Have you been told you need surgery?

“I have to get surgery for my torn meniscus. I’m going to be out of commission for a while.”

“My back problems have gotten so bad that my doctor says I need surgery to repair the herniated disk.”

“The MRI doesn’t look so good. Hopefully the surgery will be a quick fix.”

Do any of these Sound familiar?

Most of us know someone who has been told that they needed surgery for a knee or back issue – or we have received that disheartening news ourselves.

A herniated disk is one of the most common back problems in adults, and is often treated with lumbar discectomy as the first option. The goal of this surgery is to remove the herniated portion of the disc from the patient’s back, releasing pressure on surrounding nerves and muscles.

The other common injury that frequently leads to surgery is a meniscus tear. Your meniscus stabilizes and cushions the knee joint. A tear would be viewed easily on an MRI, in response to which many doctors would immediately prescribe surgery. Following the surgery, you would probably spend about two weeks with your leg completely immobilized. Then you would be introduced to a rehabilitation plan that included physical therapy – not to recover from your injured knee, but to recover from the surgery that supposedly fixed it.

Surgery, in the right circumstances, can be extremely beneficial. But unfortunately, it is over-prescribed and often unnecessary, especially for individuals with back and knee pain. Seeing a herniated disc or torn meniscus on the MRI screen may trigger an automatic prescription of surgery and medication- but these “quick fixes” may not be your safest or most helpful options.  In fact, recent studies report trying physical therapy first can lead to better overall outcomes and reduce risk.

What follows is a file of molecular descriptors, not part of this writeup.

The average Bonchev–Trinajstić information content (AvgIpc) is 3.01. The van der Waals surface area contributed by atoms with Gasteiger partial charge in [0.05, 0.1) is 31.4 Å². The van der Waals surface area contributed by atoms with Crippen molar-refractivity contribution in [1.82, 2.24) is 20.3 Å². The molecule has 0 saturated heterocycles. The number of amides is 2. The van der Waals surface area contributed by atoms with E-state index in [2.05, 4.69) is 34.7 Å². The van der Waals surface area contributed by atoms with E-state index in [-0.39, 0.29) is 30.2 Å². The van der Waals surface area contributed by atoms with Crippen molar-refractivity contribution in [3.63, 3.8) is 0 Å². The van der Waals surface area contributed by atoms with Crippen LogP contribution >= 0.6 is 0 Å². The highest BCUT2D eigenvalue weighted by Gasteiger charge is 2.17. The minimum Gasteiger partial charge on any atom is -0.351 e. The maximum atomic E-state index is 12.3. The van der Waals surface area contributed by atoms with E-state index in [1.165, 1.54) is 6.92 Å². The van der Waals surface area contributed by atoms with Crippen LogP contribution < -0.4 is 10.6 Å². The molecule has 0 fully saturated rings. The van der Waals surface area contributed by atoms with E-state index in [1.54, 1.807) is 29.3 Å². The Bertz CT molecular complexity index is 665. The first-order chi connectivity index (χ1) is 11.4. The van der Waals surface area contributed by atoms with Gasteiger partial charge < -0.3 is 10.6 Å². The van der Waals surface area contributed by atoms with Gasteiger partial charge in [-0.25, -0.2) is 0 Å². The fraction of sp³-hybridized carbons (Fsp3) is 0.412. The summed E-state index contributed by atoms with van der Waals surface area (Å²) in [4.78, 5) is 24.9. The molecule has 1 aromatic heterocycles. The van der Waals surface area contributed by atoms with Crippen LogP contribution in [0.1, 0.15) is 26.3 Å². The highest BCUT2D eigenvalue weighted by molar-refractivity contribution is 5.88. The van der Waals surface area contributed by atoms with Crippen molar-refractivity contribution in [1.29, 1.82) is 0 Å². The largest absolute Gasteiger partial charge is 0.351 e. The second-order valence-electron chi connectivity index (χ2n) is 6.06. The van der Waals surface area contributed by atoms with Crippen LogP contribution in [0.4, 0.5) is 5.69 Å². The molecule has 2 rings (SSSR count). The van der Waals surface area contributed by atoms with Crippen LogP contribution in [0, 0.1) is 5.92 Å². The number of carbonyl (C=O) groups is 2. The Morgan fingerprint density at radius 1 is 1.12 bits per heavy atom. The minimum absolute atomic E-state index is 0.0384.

MRIs are a useful tool, but their readings should always be taken with a grain of salt. In fact, MRIs can produce false positives and lead to invasive surgeries for specific injuries that didn’t even exist in the first place.  When given the opportunity, your body will do its best to heal itself.

This is where physical therapy comes in! In place of surgery you should consider working with a physical therapist to address your specific injury or pain, someone who genuinely wants to help you recover in a natural and low-risk manner.

Most knee, back, and other injuries occur because the surrounding muscles are too weak to support those joints and systems properly. You may think that your regular exercise and stretching is enough, but often working specific muscle groups leaves others underdeveloped and leaves your body unbalanced as a whole.

Do you want to learn more about why surgery shouldn’t be your first – let alone only – option for recovery? Click here to schedule your FREE Discovery Visit to see how we can help give your life back to you.

Andrew Vertson

Andrew Vertson

Andrew received his Bachelor’s Degree in Exercise Science from California State University, Fresno in 1991. He then earned his Master’s degree of Physical Therapy in 1996 and his Doctorate degree of Physical Therapy in 2002 from Loma Linda University. In 1996 he also earned his Certification as an Athletic Trainer. He has also completed extensive post-graduate course work in orthopedic manual therapy through Kaiser-West Los Angeles and the Ola Grimsby Institute.
Andrew Vertson

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